Dr. V.K. Maheshwari, Former Principal

K.L.D.A.V (P.G) College, Roorkee, India

It is widely acknowledged that education has an important role to achieve a greater degree of social justice. The educational institutions are expected to equip children to the best of their ability for securing a meaningful place in society and thus fostering a process of developing an egalitarian society. However, a large number of children are still excluded from the educational system and hence cannot participate meaningfully in the economic, social, political and cultural life of their communities.

Meaning of Deprived/ Marginalized Groups

The concept of Deprived/ Marginalized Groups   is generally used to analyse socioeconomic, political, and cultural spheres, where disadvantaged people struggle to gain access to resources and full participation in social life. In other words, marginalized people might be socially, economically, politically and legally ignored, excluded, or neglected, and, therefore vulnerable. Marginality’ is demeaning, for economic well-being, for human dignity, as well as for physical security.

Marginalization/deprived is generally described as the overt actions or tendencies of human societies, where people who they perceive to be undesirable or without useful function are excluded, i.e., marginalized. The people who are Deprived/ Marginalized are outside the existing systems of protection and integration. This limits their opportunities and means for survival.

Nature of Deprived/ Marginalized Groups

Marginalization - [mahr-juh-nl-ahyz] is, to place in a position of marginal importance, influence, or power. Deprived/ marginalized is a multidimensional, multi-causal, historical phenomenon. To relegate or confine to a lower or outer limit or edge, as of social standing. There are no general laws to understand and comprehend the complex nature of marginalization.  Marginalization can be due to class, in relation to specific social, cultural, economic and political conditions, as well as ideological systems, social awareness, and human action.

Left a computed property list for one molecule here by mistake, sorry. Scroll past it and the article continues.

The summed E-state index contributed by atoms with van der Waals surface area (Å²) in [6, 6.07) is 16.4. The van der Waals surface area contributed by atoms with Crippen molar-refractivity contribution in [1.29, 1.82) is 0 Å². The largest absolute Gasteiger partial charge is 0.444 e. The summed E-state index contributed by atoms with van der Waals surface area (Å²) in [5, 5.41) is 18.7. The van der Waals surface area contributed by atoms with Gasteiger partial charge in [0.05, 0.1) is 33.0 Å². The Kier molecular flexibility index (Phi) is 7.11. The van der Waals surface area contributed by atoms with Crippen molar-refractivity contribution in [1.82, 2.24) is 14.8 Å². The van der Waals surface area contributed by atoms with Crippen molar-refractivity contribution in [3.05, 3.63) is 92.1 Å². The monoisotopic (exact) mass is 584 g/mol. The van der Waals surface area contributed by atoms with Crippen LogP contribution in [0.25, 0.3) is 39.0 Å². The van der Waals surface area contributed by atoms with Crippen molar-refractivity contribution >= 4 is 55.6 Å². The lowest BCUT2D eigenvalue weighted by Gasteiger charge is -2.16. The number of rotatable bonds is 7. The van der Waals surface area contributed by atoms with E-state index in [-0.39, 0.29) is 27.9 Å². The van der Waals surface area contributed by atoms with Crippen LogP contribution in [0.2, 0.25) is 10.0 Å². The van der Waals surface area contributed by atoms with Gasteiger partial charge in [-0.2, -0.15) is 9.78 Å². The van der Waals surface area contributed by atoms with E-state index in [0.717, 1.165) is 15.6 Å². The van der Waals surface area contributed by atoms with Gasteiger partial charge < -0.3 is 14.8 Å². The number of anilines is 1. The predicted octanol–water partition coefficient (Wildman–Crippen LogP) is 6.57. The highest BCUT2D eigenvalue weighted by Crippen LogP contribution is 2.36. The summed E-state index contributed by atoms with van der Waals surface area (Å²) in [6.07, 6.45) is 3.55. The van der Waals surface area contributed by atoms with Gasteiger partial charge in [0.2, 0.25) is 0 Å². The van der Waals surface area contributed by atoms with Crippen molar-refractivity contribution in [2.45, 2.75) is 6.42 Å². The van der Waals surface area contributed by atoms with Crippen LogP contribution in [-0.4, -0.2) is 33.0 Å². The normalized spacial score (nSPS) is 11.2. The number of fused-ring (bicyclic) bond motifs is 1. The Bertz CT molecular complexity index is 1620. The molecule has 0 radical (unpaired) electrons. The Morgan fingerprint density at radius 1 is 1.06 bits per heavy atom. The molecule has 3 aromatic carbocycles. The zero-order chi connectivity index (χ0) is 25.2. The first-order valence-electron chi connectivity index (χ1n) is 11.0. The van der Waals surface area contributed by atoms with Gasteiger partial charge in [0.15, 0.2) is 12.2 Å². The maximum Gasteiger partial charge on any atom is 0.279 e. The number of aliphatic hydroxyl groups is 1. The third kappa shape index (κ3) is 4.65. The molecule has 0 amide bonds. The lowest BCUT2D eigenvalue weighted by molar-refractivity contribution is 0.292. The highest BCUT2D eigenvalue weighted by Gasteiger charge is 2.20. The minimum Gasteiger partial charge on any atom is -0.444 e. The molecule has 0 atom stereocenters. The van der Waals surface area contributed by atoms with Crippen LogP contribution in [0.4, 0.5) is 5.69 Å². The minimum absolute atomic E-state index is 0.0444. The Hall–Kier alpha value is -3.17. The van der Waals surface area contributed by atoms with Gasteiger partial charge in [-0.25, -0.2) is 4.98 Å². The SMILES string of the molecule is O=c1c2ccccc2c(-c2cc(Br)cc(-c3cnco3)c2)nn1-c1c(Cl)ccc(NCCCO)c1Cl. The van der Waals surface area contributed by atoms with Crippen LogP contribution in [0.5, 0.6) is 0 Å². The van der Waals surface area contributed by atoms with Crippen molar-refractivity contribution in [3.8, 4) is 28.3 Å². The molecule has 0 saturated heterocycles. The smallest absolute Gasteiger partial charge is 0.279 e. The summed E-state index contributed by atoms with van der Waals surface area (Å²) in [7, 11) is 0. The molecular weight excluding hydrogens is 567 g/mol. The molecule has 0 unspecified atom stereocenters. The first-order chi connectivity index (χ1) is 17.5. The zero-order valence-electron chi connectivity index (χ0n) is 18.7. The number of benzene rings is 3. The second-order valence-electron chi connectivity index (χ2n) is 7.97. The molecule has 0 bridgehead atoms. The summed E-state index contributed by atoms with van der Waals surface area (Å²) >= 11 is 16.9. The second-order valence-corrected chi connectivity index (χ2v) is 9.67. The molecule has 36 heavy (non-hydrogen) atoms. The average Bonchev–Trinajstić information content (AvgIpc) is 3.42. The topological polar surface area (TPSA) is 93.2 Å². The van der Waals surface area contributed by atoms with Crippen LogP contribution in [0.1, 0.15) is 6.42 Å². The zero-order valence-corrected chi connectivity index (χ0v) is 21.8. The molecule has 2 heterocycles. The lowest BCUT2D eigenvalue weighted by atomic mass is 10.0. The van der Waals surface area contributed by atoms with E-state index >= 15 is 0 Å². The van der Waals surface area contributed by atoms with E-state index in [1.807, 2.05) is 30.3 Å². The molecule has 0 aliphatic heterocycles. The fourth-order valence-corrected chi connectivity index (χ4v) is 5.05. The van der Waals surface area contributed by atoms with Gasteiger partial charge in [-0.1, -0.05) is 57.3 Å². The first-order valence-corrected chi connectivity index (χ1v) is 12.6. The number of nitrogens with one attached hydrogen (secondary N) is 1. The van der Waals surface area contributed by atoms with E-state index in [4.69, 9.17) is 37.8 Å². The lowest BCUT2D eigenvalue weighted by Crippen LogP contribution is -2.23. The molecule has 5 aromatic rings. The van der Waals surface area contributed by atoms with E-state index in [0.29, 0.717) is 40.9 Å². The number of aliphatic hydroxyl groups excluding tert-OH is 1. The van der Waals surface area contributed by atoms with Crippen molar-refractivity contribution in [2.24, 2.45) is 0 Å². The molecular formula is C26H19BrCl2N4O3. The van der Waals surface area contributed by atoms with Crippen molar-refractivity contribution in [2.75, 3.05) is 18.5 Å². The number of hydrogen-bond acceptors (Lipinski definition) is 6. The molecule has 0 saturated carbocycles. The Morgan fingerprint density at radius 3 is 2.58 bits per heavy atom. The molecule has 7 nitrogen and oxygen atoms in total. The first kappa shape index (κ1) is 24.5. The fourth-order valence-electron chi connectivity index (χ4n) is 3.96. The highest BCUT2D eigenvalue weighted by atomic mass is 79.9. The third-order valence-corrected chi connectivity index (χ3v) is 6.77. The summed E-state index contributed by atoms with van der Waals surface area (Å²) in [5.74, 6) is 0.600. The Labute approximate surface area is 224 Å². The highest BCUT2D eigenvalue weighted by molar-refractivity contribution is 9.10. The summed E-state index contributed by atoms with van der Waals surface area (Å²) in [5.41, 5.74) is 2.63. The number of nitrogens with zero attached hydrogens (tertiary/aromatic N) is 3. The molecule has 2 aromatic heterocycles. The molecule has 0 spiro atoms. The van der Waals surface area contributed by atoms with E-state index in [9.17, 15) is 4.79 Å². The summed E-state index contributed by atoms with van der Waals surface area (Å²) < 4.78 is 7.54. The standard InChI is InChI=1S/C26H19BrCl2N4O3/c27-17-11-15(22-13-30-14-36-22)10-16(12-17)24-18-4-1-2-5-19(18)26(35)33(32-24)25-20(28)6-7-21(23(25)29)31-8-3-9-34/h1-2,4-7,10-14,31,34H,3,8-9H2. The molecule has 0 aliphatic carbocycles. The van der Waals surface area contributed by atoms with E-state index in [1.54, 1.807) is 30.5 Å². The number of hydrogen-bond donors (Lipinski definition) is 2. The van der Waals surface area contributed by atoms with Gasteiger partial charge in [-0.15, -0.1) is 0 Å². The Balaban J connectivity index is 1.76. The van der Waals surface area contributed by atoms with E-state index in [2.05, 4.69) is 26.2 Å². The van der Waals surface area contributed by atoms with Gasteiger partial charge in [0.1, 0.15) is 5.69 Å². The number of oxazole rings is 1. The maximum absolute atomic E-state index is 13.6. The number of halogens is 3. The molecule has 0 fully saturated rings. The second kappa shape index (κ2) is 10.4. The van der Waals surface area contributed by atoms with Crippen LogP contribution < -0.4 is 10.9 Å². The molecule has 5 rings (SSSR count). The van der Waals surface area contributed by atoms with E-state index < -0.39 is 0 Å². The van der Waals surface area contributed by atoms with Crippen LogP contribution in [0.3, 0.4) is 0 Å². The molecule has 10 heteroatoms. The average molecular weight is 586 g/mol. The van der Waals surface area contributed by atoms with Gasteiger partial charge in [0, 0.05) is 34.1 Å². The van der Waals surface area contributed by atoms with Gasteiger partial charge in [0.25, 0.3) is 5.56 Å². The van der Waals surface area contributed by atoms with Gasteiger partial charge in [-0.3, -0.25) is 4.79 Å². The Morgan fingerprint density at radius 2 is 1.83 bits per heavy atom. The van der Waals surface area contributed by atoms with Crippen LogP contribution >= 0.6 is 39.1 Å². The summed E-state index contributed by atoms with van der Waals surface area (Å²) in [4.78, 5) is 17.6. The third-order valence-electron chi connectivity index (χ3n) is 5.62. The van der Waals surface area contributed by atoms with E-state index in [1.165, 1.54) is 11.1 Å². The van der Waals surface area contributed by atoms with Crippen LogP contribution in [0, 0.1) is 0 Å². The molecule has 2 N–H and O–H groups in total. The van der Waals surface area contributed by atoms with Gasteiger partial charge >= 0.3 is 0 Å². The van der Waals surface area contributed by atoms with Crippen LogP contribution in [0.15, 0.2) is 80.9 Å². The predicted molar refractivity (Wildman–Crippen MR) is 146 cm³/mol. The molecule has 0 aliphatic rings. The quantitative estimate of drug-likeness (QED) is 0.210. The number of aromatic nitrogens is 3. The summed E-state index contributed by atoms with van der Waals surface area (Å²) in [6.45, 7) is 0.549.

Deprived/ Marginalized Groups vary in different settings. The religious, ecological system, patriarchy, political economy of a country, and the overall social system have an impact on the marginalization of specific groups or an individual.

Deprived/ Marginalized also varies from culture to culture. This can be seen in relation to elderly people living in different countries and cultures. The strong and supportive traditional family system in some cultures often provides better respect and care to elders than the public aided system available in others.

Level of awareness among the marginalized groups plays very important role. Organized communities which are aware of their rights, demand more justice than unorganized communities. This also depends upon the support of the political-economic system of the country where they live in. Democratic institutions are favourable for most of the disadvantaged groups.